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Protecting fundamental freedoms, online and offline

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"The more we grow accustomed to voicing our opinions online, the more we resist being silenced." In a blog for Skoll World Forum on Human Rights Day 2012, Mary Robinson argues that we must protect the internet as a space where fundamental freedoms prevail.


Human rights belong to each of us as individuals. But they also serve a collective purpose, and are never enjoyed in isolation. The theme of this year’s International Human Rights Day is ‘inclusion and the right to participate in public life’. It is an important reminder that freedom of expression, freedom of association and the ability to participate in the processes by which we are governed are universal human rights that we all share.

More and more, we have access to tools that can help us realise these fundamental rights. The internet, mobile phones and social media give ordinary citizens the power to inform ourselves, voice our opinions and coordinate action, with sometimes dramatic results. In the face of efforts to exercise greater control over internet access and activity, it is vital that we protect these rights – both online and offline – that form the bedrock of inclusive, open societies.

The right to be heard

Having been UN High Commissioner for Human Rights, I am all too familiar with the argument that human rights is a ‘Western’ concept. The uprisings that began to shake the Arab world almost two years ago, and the developments that have followed, are one great example of the fundamental flaw in this argument. In Egypt, Tunisia and elsewhere we saw an unprecedented expression of the universal desire – long-repressed – for dignity and freedom.

Since then, the transformation in Egypt has been stunning. The Elders were in Cairo in late 2010, just before the start of what would eventually become known as the ‘Arab Awakening’. I remember the authorities at the time making it very difficult for us to meet Egyptian students – and when we did finally get permission to sit down with young Egyptians, I had the strong sense that they were afraid: afraid to criticise the government and its policies, afraid of who might be listening.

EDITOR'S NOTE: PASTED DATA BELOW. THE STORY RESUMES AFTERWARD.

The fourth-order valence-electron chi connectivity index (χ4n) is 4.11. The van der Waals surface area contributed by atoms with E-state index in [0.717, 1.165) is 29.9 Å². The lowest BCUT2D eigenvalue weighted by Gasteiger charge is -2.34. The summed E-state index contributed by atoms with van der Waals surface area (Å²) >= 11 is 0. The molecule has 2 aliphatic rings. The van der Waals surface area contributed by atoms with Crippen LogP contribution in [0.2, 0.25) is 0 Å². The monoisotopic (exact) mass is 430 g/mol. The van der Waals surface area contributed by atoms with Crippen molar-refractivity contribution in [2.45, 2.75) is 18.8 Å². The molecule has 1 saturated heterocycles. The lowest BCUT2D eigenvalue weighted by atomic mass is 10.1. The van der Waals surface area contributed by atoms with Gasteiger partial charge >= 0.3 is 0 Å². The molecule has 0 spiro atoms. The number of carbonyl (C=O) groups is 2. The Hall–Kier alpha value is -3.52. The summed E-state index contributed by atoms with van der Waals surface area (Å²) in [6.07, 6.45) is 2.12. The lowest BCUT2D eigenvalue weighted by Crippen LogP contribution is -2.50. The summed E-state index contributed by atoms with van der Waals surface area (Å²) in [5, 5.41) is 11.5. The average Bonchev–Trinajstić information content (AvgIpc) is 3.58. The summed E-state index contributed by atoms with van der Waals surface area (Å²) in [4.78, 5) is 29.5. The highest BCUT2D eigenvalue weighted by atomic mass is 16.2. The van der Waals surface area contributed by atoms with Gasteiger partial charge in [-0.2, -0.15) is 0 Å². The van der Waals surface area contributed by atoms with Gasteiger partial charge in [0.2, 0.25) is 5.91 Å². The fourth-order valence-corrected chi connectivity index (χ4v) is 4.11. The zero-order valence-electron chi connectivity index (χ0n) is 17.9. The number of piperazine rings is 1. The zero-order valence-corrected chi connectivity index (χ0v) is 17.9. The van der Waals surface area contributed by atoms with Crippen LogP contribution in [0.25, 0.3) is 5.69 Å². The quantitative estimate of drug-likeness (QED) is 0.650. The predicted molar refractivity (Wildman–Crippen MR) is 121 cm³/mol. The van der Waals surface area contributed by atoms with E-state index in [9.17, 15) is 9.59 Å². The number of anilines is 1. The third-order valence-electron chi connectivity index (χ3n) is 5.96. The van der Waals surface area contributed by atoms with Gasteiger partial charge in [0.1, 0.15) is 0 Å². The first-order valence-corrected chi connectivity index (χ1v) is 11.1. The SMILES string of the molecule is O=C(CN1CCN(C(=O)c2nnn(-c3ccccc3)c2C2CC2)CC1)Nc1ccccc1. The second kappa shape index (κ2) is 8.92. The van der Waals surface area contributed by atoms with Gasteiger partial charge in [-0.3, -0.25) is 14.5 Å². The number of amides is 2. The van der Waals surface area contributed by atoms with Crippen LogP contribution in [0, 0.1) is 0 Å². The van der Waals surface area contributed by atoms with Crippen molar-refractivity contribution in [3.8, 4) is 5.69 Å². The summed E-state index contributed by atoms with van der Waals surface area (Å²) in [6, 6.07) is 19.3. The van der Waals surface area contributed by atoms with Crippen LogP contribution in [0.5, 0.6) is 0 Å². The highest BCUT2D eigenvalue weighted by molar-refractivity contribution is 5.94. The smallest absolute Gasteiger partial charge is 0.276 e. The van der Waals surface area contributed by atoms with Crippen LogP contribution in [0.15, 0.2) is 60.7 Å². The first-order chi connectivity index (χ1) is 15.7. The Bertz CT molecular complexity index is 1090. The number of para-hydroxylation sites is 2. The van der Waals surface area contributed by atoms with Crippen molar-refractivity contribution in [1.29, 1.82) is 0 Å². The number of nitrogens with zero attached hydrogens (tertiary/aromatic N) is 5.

I noted a remarkable difference when I returned to Egypt in October this year with my fellow Elders. Everyone we met – union leaders, journalists, human rights experts, economists and religious leaders – are engaged in vigorous debate about the future direction of their country. There was little fear about criticising the new government, which I found very encouraging.

Most inspiring were the young people we met, who had no reservations about telling us – live on Egyptian television – the changes that they want to see in their country. In a debate on Egypt’s democratic transition, we heard from 21-year old Moaz that Egyptian youth are now being politically sidelined even though it was they who led the uprising in January 2011. Hadia, 22, told us that there are still limitations on the right to free speech under President Morsi’s leadership (yet ironically, the fact that she was able to say so marks some small measure of progress!). Many in the 200-strong audience were clamouring to have their say, and I was particularly encouraged to see that there was no hesitation to speak up among the young women, in what remains a very conservative, patriarchal society.

Mary Robinson speaks at The Elders' debate with Egyptian youth, Cairo 2012

Mary Robinson speaks at The Elders' debate with Egyptian youth, Cairo 2012

Social media: raising our expectations

This kind of energetic debate is a sign of an increasingly open civil sphere. A plurality of opinions should always be welcomed – after all, democracy is a process of resolving differences through debate. Decisions must be negotiated and monitored constantly.

It has been inspiring to see how new communications technologies have allowed us to expand the space for public debate in recent years. The internet has enabled an explosion of information and expression worldwide, and while I am sceptical about claims that Twitter and Facebook ‘caused’ events like the Arab Awakening, it is evident that social media was an indispensable tool in the dissemination of uncensored information and the coordination of public protests in the region.